I’ve used Fitbit products for years, not just for exercise, but also for everyday monitoring. For the last two and a half years, I’ve used the Fitbit Ionic GPS Smart Watch and it’s still going strong!


For running and higher intensity training, I now also use a Polar H10 Heart Rate Sensor as chest straps are known for their precision accuracy. High-intensity exercise is when I can easily over-do it, so this was completely worth the investment for me.


I depend on both of these products, and while having two monitors is a personal choice, I highly recommend having at least one. I’ve never gone wrong with Fitbit or Polar products! 


The Levine Protocol has changed my life with POTS and has been instrumental in helping my body heal. I know I would not be at the point I am today without using this detailed, step-by-step program. Calculating my heart rates for each training pace has been another detail that’s made all the difference, especially in the beginning months when my supine resting heart rate decreased more. 


Exercising with POTS is hard, but stick with it! The first three months of the Levine Protocol were the most difficult, but it began to get a lot easier after that. Be patient with yourself, listen to what your body needs, and keep pushing forward! Your body will adapt to the demands of exercise and grow stronger and more conditioned. It just takes time, consistency, and perseverance. But don’t worry–you got this!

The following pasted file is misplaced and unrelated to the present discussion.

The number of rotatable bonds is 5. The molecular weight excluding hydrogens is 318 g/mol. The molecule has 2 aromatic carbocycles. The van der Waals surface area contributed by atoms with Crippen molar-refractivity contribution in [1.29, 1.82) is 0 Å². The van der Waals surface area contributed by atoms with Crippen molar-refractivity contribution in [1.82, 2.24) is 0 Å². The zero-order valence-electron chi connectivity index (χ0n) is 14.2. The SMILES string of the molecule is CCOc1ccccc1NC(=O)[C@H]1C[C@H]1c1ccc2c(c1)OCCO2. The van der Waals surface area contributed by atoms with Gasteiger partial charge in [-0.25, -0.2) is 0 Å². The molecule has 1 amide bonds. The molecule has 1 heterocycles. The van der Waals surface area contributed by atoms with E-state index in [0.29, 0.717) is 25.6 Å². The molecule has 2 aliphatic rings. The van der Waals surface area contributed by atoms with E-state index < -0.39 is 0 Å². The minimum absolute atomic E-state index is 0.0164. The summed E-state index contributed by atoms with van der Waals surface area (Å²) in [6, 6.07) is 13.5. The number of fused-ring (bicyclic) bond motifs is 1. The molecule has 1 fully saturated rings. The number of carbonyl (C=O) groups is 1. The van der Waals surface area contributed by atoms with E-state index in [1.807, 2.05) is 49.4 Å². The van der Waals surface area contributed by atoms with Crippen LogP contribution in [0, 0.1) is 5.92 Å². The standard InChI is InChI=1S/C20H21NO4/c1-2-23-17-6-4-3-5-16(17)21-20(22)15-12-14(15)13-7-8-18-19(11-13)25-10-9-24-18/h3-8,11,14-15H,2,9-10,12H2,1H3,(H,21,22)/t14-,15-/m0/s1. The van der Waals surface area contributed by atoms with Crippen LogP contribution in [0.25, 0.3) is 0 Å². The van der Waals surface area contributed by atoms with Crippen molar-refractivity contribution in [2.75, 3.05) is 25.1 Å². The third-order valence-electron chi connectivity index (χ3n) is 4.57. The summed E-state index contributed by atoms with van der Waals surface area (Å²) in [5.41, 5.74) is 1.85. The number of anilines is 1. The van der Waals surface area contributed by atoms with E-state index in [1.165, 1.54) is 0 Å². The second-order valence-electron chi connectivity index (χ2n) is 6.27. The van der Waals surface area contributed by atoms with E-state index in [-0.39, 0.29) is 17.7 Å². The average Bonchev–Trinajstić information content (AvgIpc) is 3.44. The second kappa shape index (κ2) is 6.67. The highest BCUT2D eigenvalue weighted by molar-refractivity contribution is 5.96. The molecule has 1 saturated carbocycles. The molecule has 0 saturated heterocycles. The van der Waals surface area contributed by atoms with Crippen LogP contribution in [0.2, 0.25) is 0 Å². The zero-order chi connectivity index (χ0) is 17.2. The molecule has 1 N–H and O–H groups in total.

If you have any questions about any of the above steps or need clarification, let me know! If you are unsure about your calculated training paces or how you should gauge exercise intensity with your own POTS case, please ask your doctor for assistance!


Happy training!


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6 thoughts on “How to Calculate Your Levine Protocol Training Paces

  1. I’m finding it impossible to check my supine resting heart rate. My ‘sleeping’ rate can be anywhere from 65 – 75, but the second I roll over in bed, or lift my arm to check my heart rate manually it can jump up to 80-90 bpm. When ‘resting’ in bed it can vary from 70 – 90 which is a considerable amount! Any thoughts?

    1. Hi Rachel! Thanks for reading. 🙂 I’d suggest trying to lie still once you’ve lifted your arm to manually check your heart rate. If it typically spikes from movement, maybe if you wait a minute or two it will stabilize and you can get a better reading. I am the same way–when I roll over in bed my heart rate goes higher than my normal resting rate. So try keeping your fingers on your wrist or neck (wherever you manually take your pulse from) and wait 1-2 minutes before counting your pulse. Hope that helps!